Although Frici Papa opened after the fall of the iron curtain, this eatery has become a darling for tourists looking to experience communist-style dining. Tablecloths covered with transparent plastic, cheap wood paneling on the walls, waiters dressed as if having been parachuted here from the '80s - those in search of a lost epoch won't be disappointed. The menu includes all the traditional Hungarian staples from goulash to beef stew, chicken paprikás, and túrós csusza. Don't expect a Michelin star kitchen here, but most of the dishes are passable.

#8 Városház Snack

No English menu or even a Facebook page, these are good signs that you've stumbled into something uniquely local. Városház Snack belongs to the bare-bones self-service/takeout lunch venues popular during communist times, which are now nearing extinction, usually for good reason. However, Városház Snack is still standing, since 1985, and so are plenty of people in line at lunchtime for cheap and tasty traditional Hungarian dishes served inside a shoebox-sized downtown location. .

#9 Norbert Étkezde Budapest

This shoebox sized, partially takeout eatery (or “étkezde” in Hungarian) represents the best of the étkezde genre: it’s quick, it’s cheap, and it’s delicious. In the mornings they freshly make a range of popular Hungarian dishes like stuffed cabbage, chicken paprikás, and pork schnitzels so that by lunchtime they can feed the seemingly endless crowd with incredible efficiency. A line stretching outside of Norbert Étkezde at midday is a sign that good things lie ahead. A couple of soup options are usually available, of which the reviving orja leves (pork bone soup) is a must.

#10 Tera Magyar Konyhája

Tera Magyar Konyhája (trans. "Tera's Hungarian kitchen") is located in Újlipótváros, a charming section of Budapest. The neighborhood is a city within the city, where the cultural upper crust and young families with baby strollers form a strong local community and make for a lively area. Many of the local residents eat lunch at Tera Magyar Konyhája, this self-service diner with a broad selection of traditional Hungarian dishes.

#11 A Séf utcája

A leading Hungarian chef, Lajos Bíró, decided to open a fast casual lunch eatery at the Hold Street market hall and diners should all celebrate that decision. At A Séf utcája (trans. "Chef's Street") you will find wallet-friendly traditional Hungarian dishes prepared with a twist, which in this case means better-than-average ingredients and an attention to the visual aesthetics. Like it or not, these reconfigured Hungarian plates at A Séf are in a different league than grandma's cooking.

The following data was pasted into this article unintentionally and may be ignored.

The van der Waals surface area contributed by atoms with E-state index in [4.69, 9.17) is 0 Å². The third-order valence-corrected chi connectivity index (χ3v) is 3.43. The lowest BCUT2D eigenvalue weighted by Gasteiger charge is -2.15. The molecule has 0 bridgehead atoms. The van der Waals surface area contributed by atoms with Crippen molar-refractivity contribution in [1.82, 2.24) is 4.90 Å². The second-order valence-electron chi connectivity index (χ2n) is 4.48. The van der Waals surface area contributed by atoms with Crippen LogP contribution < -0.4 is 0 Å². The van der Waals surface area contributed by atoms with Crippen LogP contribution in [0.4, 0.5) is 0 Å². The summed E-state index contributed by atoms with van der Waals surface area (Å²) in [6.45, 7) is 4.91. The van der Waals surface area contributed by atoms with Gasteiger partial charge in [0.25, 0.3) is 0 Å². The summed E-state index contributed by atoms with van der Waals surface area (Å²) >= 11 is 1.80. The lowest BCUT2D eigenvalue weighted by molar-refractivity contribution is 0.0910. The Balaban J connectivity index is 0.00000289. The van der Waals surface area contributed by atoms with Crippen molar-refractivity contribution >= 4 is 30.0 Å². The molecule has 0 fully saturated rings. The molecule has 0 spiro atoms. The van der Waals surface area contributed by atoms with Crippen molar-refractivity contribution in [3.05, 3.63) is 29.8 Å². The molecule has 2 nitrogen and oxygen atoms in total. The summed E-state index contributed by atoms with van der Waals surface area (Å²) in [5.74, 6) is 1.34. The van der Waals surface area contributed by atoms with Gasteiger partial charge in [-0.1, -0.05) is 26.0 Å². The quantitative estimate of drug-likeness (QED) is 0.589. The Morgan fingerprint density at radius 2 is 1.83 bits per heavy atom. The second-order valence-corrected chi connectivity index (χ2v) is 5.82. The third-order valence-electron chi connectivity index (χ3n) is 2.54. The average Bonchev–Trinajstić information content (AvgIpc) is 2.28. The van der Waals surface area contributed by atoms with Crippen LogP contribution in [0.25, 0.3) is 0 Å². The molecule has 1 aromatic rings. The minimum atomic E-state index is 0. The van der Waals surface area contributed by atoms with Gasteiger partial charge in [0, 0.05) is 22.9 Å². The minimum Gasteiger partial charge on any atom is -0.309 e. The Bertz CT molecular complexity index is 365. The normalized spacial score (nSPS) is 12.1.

#12 Mangalica Mennyország

The recently renovated market hall at Klauzál Square is a far cry from the gastro-paradise food court of its sister location in Hold Street. Amid closed storefronts and bland grocery store chains, however, you will find an eatery, Mangalica Mennyország, which makes it worth popping in here..

#13 Csirke Csibész

Csirke Csibész is a fast casual eatery in Budapest's District 6 serving delicious chicken sandwiches since 1992. This standing-only eatery is the ultimate melting pot of Budapest: construction workers and white collar employees alike line up for unexpectedly flavorful fried and roast chicken here at lunchtime. .

#14 Akácfa Étkezde

Neighborhood Roma and office workers alike line up for home-made Hungarian flavors at Akácfa Étkezde, a bizarrely decorated diner in a District 7 backstreet. The interior includes a hodgepodge of items spanning from nature-themed wall paintings to faux-Biedermeier living room furniture. The checkered tablecloths covered with transparent plastic evoke nostalgia of the 1980s' Hungarian dining scene. Here you can indulge in classic Hungarian dishes including goulash, chicken paprikash, stuffed cabbage, schnitzel, and főzelék (a popular type of vegetable stew).

#15 Balla-Hús

Opened in 1951, Balla-Hús is one of the few remaining independent butcher shops downtown. No longer specialized only in raw meat, Balla-Hús also serves delicious sausage omelettes for breakfast for the equivalent of €2 (occasionally prepared by the owner himself, resulting in enormous portions). For lunch, various meat-heavy dishes dominate, like blood sausage and fried chicken liver with a selection of side dishes. The rock-bottom prices draw an eclectic crowd from nearby spanning from construction workers to bureaucrats from the mayor's office around the corner.
Rankings are based on a combination of food/drink, atmosphere, service, and price. The author visits all restaurants incognito.